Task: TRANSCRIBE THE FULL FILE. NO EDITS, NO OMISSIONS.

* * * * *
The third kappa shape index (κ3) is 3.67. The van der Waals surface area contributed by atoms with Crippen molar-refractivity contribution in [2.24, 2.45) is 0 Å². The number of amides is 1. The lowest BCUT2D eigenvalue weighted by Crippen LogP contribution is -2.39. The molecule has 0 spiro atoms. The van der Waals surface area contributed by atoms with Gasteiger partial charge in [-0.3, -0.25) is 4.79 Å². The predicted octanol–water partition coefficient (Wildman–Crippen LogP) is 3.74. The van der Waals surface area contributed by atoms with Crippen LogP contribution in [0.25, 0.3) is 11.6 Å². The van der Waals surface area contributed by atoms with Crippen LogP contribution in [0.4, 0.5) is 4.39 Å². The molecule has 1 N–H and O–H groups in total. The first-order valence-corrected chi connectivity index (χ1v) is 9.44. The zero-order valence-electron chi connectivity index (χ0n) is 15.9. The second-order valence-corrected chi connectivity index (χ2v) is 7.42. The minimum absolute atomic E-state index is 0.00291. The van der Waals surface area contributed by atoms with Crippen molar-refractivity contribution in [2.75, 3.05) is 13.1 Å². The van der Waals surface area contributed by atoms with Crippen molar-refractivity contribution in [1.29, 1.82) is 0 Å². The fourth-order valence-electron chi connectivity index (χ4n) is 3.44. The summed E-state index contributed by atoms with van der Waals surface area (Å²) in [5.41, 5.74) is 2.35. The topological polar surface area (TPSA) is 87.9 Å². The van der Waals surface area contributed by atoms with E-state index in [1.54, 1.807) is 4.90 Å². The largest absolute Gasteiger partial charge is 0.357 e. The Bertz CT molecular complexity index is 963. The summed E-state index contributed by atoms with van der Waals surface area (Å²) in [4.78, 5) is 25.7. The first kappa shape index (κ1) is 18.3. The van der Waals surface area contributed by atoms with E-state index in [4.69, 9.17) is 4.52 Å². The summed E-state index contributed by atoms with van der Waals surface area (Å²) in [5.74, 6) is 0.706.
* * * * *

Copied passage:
The third kappa shape index (κ3) is 3.67. The van der Waals surface area contributed by atoms with Crippen molar-refractivity contribution in [2.24, 2.45) is 0 Å². The number of amides is 1. The lowest BCUT2D eigenvalue weighted by Crippen LogP contribution is -2.39. The molecule has 0 spiro atoms. The van der Waals surface area contributed by atoms with Gasteiger partial charge in [-0.3, -0.25) is 4.79 Å². The predicted octanol–water partition coefficient (Wildman–Crippen LogP) is 3.74. The van der Waals surface area contributed by atoms with Crippen LogP contribution in [0.25, 0.3) is 11.6 Å². The van der Waals surface area contributed by atoms with Crippen LogP contribution in [0.4, 0.5) is 4.39 Å². The molecule has 1 N–H and O–H groups in total. The first-order valence-corrected chi connectivity index (χ1v) is 9.44. The zero-order valence-electron chi connectivity index (χ0n) is 15.9. The second-order valence-corrected chi connectivity index (χ2v) is 7.42. The minimum absolute atomic E-state index is 0.00291. The van der Waals surface area contributed by atoms with Crippen molar-refractivity contribution in [2.75, 3.05) is 13.1 Å². The van der Waals surface area contributed by atoms with Crippen molar-refractivity contribution in [1.29, 1.82) is 0 Å². The fourth-order valence-electron chi connectivity index (χ4n) is 3.44. The summed E-state index contributed by atoms with van der Waals surface area (Å²) in [5.41, 5.74) is 2.35. The topological polar surface area (TPSA) is 87.9 Å². The van der Waals surface area contributed by atoms with E-state index in [1.54, 1.807) is 4.90 Å². The largest absolute Gasteiger partial charge is 0.357 e. The Bertz CT molecular complexity index is 963. The summed E-state index contributed by atoms with van der Waals surface area (Å²) in [4.78, 5) is 25.7. The first kappa shape index (κ1) is 18.3. The van der Waals surface area contributed by atoms with E-state index in [4.69, 9.17) is 4.52 Å². The summed E-state index contributed by atoms with van der Waals surface area (Å²) in [5.74, 6) is 0.706.